“The Causes of Organizational Wrongdoing” is motivated by the implicit contradiction between two personal observations. My experience suggests that the overwhelming majority of managers (and management students) aspire to manage in ethical, socially responsible, and law-abiding ways and embrace socially acceptable ideas about the difference between right and wrong. But media reports and academic studies suggest that unethical, socially irresponsible, and illegal behavior is common in organizations.
This course is designed to help students develop the ability to effectively negotiate in a competitive business environment. It focuses on negotiation skill-building in the areas of individual conflict management, team management, performance appraisal, corporate impression management and inter-organizational project management.The course will be taught largely through in-class simulations to provide an opportunity for experiential learning.The simulations will also allow students to develop a personal style of negotiation by discovering what works best for them in different situations.
This course examines how energy is transformed into useful services, and then how to deliver the same services with less energy. Plenty of real-world examples will complement theories and generic approaches. Students may emerge from this course with the tools to professionally evaluate efficiency opportunities. The course may prepare students for careers in one of the most vibrant sectors of California’s (and the world’s) economy, including positions in utilities, energy service companies, and management of energy-intensive activities in a wide range of enterprises.
This course will analyze the role of financial markets and financial institutions in allocating debt capital. The major focus will be on bank lending, debt securities and on innovations in the financial markets. The functions of commercial banks, investment banks, and other financial intermediaries will be covered, and aspects of the regulation of these institutions will be examined. Real world case studies and guest speakers representing various elements of the financial system will be integral components of this course and help evaluate the gaps between theory and reality.
Customer Relationship Management (CRM) is a management approach under which marketing activities are organized and measured around customers instead of brands. This approach benefits firms as customers and not brands make buying decisions. Applications of CRM range from creating better customer segments, understanding customer profitability to complete one-to-one marketing programs.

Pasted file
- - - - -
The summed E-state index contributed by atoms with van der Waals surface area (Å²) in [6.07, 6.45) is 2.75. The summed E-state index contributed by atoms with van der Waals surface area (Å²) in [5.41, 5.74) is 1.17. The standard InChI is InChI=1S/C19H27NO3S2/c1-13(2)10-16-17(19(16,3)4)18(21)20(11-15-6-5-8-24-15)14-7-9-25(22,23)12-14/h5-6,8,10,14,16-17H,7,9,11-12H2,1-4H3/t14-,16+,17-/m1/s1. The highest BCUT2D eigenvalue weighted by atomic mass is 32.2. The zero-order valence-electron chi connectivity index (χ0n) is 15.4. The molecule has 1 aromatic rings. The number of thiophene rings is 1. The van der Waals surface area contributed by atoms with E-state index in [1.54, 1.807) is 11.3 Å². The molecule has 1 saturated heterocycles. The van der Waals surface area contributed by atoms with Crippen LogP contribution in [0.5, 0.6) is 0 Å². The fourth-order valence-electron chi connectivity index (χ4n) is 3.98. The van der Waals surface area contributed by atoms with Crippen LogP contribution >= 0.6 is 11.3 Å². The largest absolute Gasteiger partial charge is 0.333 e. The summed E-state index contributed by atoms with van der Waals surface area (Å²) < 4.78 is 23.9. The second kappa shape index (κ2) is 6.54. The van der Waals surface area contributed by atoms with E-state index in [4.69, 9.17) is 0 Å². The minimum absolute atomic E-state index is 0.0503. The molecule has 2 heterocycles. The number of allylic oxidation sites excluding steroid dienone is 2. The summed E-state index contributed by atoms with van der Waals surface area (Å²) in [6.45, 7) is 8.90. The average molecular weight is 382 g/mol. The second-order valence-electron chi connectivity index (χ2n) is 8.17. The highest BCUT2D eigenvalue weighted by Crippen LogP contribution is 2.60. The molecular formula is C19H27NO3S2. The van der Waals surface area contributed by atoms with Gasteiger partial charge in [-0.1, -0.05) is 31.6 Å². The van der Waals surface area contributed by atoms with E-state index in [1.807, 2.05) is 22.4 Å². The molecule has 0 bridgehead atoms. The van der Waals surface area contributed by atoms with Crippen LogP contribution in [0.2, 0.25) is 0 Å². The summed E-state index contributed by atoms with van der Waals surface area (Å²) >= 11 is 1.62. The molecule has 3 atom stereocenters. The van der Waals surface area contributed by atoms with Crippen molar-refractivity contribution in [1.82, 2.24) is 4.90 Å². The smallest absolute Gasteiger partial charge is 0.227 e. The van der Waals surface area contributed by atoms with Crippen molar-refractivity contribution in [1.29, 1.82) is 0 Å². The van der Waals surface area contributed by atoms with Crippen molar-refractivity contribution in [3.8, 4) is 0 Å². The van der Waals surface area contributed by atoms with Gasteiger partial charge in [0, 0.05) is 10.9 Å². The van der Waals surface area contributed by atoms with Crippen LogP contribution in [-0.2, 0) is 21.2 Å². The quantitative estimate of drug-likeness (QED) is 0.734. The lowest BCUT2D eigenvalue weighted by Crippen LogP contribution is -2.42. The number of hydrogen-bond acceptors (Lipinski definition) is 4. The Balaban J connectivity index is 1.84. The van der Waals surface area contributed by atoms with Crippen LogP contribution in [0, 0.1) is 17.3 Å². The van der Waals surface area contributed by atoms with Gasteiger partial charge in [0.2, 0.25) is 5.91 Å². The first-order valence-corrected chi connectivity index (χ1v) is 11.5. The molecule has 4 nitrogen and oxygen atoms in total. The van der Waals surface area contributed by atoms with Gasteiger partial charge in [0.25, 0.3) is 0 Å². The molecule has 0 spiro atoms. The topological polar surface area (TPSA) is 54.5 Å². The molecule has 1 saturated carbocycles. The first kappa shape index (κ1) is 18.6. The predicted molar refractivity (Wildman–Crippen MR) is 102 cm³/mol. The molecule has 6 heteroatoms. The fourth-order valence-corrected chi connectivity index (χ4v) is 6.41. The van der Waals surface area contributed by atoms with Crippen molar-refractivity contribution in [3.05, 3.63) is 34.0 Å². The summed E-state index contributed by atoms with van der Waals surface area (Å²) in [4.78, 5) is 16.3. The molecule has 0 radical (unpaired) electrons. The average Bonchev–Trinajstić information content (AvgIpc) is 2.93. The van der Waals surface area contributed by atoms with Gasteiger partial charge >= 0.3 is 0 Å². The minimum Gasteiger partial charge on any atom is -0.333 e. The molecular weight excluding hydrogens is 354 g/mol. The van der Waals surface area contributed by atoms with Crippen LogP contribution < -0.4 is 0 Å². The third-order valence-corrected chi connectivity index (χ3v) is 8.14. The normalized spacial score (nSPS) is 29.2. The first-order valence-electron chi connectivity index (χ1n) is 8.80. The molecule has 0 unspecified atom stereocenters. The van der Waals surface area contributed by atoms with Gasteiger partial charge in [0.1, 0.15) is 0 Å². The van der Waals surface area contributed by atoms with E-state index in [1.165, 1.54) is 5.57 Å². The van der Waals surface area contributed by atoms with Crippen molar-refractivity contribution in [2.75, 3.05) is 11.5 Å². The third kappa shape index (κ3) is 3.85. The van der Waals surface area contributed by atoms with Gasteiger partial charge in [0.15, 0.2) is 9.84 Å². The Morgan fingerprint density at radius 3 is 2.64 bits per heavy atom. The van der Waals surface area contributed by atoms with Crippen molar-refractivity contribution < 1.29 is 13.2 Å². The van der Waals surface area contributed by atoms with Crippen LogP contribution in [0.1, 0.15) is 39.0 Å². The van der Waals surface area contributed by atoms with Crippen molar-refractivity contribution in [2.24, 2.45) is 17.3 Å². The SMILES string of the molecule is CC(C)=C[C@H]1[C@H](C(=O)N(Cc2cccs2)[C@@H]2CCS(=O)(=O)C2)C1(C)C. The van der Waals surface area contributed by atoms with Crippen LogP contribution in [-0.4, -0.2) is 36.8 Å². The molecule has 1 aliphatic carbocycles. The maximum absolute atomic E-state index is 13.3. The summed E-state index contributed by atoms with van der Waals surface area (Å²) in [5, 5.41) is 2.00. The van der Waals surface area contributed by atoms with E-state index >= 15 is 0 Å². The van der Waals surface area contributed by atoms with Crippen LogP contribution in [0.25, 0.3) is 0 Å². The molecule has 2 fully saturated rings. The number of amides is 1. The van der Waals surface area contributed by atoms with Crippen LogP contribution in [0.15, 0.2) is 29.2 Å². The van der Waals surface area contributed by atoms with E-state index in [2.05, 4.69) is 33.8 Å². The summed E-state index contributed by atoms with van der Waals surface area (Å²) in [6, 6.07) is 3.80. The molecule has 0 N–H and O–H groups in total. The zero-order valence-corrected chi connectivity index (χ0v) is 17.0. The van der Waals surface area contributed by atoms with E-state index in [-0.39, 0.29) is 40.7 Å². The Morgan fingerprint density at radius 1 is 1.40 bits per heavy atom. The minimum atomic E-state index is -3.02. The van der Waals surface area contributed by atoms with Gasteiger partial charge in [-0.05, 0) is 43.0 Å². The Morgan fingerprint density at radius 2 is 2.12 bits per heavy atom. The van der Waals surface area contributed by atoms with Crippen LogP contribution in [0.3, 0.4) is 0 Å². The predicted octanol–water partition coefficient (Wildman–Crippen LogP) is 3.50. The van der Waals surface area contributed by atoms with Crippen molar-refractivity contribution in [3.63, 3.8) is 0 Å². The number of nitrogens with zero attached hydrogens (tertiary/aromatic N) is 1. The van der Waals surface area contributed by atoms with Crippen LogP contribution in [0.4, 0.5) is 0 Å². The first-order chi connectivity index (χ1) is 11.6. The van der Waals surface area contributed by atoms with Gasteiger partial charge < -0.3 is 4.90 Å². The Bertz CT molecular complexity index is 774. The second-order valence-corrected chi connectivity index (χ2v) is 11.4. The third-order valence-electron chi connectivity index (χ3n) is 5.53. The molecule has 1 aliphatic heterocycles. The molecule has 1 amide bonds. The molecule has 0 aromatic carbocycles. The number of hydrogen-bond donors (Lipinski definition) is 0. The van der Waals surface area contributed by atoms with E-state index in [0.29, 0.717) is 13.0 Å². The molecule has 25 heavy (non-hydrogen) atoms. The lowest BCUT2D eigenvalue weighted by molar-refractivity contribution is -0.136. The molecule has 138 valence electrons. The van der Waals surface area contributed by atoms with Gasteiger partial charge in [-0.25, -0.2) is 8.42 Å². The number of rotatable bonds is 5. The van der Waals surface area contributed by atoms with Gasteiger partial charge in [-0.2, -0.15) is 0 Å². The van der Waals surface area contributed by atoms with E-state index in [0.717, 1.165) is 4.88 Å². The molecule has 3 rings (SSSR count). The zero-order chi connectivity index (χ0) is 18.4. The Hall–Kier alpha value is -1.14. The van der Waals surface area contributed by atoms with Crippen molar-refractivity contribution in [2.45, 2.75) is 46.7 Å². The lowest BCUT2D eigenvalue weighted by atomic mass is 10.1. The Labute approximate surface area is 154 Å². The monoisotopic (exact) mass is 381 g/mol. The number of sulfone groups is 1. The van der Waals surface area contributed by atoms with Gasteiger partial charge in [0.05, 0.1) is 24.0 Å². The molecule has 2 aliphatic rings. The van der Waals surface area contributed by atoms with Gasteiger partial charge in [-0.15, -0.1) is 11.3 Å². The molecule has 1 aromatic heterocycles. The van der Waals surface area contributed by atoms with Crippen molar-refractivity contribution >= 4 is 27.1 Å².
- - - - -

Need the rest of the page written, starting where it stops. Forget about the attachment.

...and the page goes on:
Examines process by which organizations develop strategic marketing plans. Includes definition of activities and products, marketing audits, appraising market opportunities, design of new activities and products, and organizing marketing planning function. Applications to problems in private and public sector marketing.
Course addresses the managerial issues and problems of systematically gathering and analyzing information for making private and public marketing decisions. Covers the cost and value of information, research design, information collection, measuring instruments, data analysis, and marketing research applications.
This course helps you understand business strategies for firms that make technology products, those that feature digital components and network effects. Technology products face distinctive demand-side economic forces (e.g., how value is created) and supply-side forces (e.g., cost structures) which lead to distinctive outcomes and competitive strategies. You will learn from phenomenon and strategies such as: Why do firms in the IT industry give away their best products free? Why is it always ladies-night free (and not men’s) in nightclubs? Why is software typically so defective?
Bridges the gap between concepts in corporate finance learned in Management 205 and corporate finance as it is currently applied by top management of U.S. firms. Questions to be addressed: Do managers practice what MBA programs teach? If not, why not? Which theories that MBAs have learned are recognized by managers? Which theories seem to fit the facts best? The course is highly recommended for students interested in corporate or nonprofit finance.
Studies how investors, creditors and others use accounting and other information in making rational investment, lending decisions. Emphasis is placed on the analysis of financial information in a variety of contexts. Where applicable, recent research in finance and economics is discussed.